- Edwards Lifesciences’ hypotension prediction index (HPI) software may stop low blood pressure in patients having noncardiac surgery, according to a prospective observational registry study.
- The study, details of which were published in the British Journal of Anaesthesia, assessed the duration and severity of low blood pressure in 702 people who were monitored by the software while undergoing elective major noncardiac surgery.
- Compared to historical data on unmonitored patients, the time spent with blood pressure below 65 mm Hg was “very low,” suggesting that “software monitoring may help reduce the duration and severity of intraoperative hypotension.”
Low blood pressure is common in patients undergoing surgery and is associated with organ injury and death. To tackle the problem, Edwards has used machine learning to predict arterial hypotension. The software, branded Acumen, analyzes the features of atrial pressure waveforms to predict the likelihood of low blood pressure. Above a certain threshold, an alarm sounds to tell physicians to address the risk.
Funded by Edwards, researchers in Europe worked to assess the incidence, duration and severity of intraoperative hypotension in patients monitored using Acumen. The study suggests there are benefits to using the software during major noncardiac surgeries.
The primary endpoint looked at time-weighted average mean arterial pressure (MAP) of less than 65 mm Hg, a commonly used definition of hypotension. In an earlier trial, unmonitored patients had an average of 0.44. The time-weighted average MAP of less than 65 mm Hg in the registry was 0.03, a figure that the researchers said is “substantially lower” than previous results in major noncardiac surgery patients.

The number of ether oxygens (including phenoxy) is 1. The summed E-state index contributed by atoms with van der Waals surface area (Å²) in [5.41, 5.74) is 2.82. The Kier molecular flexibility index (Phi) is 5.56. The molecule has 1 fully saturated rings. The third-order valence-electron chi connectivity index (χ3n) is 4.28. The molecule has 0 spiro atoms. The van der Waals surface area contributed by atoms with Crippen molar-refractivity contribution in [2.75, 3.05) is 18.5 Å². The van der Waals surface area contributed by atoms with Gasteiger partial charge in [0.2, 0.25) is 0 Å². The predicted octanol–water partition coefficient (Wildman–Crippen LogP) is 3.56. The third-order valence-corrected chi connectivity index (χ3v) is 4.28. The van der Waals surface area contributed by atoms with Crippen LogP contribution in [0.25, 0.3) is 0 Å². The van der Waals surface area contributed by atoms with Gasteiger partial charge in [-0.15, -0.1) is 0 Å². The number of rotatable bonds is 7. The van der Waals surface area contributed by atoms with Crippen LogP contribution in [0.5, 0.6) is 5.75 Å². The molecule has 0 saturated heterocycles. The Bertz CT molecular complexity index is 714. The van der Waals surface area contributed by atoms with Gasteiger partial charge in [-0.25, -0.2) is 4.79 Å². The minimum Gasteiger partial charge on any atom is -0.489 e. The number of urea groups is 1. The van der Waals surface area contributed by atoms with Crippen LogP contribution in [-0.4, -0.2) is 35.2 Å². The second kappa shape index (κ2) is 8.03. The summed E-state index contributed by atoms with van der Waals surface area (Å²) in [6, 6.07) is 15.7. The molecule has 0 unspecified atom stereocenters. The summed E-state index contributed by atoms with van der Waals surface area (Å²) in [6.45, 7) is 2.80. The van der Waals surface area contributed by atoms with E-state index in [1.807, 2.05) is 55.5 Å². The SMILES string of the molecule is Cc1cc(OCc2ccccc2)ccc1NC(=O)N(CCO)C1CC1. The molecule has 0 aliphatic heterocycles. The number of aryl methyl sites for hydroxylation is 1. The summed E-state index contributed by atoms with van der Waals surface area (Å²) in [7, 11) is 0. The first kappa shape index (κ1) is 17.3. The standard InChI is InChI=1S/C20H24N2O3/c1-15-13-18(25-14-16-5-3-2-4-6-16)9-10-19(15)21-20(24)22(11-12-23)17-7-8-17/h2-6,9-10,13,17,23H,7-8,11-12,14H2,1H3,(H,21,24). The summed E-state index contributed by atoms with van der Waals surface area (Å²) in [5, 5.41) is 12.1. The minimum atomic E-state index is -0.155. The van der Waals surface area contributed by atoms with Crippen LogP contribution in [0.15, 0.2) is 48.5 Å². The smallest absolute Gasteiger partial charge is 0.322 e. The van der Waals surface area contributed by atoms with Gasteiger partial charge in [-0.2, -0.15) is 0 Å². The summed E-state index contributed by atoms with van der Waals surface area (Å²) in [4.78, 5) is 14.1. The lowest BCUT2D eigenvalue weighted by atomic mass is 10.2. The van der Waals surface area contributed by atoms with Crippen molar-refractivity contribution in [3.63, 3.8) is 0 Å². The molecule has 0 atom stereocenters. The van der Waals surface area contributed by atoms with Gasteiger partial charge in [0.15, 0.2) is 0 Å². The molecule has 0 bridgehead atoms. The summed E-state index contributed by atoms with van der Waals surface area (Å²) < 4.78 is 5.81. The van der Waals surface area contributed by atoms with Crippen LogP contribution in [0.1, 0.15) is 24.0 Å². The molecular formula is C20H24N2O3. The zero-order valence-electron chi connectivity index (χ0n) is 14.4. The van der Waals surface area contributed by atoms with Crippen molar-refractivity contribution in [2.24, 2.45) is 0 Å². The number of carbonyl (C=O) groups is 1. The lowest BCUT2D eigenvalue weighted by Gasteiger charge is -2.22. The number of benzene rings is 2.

“This suggests that using HPI-software monitoring may help reduce the duration and severity of intraoperative hypotension in patients having noncardiac surgery,” the researchers concluded. “However, randomized trials are needed to investigate whether HPI-software-guided hemodynamic management improves patient-centered outcomes by reducing hypotension.”
Edwards published a statement about the results on Monday, framing the findings in the context of how the “consequences of the COVID-19 pandemic have drastically accelerated the need for solutions that improve patient safety and outcomes, reduce hospital length of stay and increase hospital efficiencies.”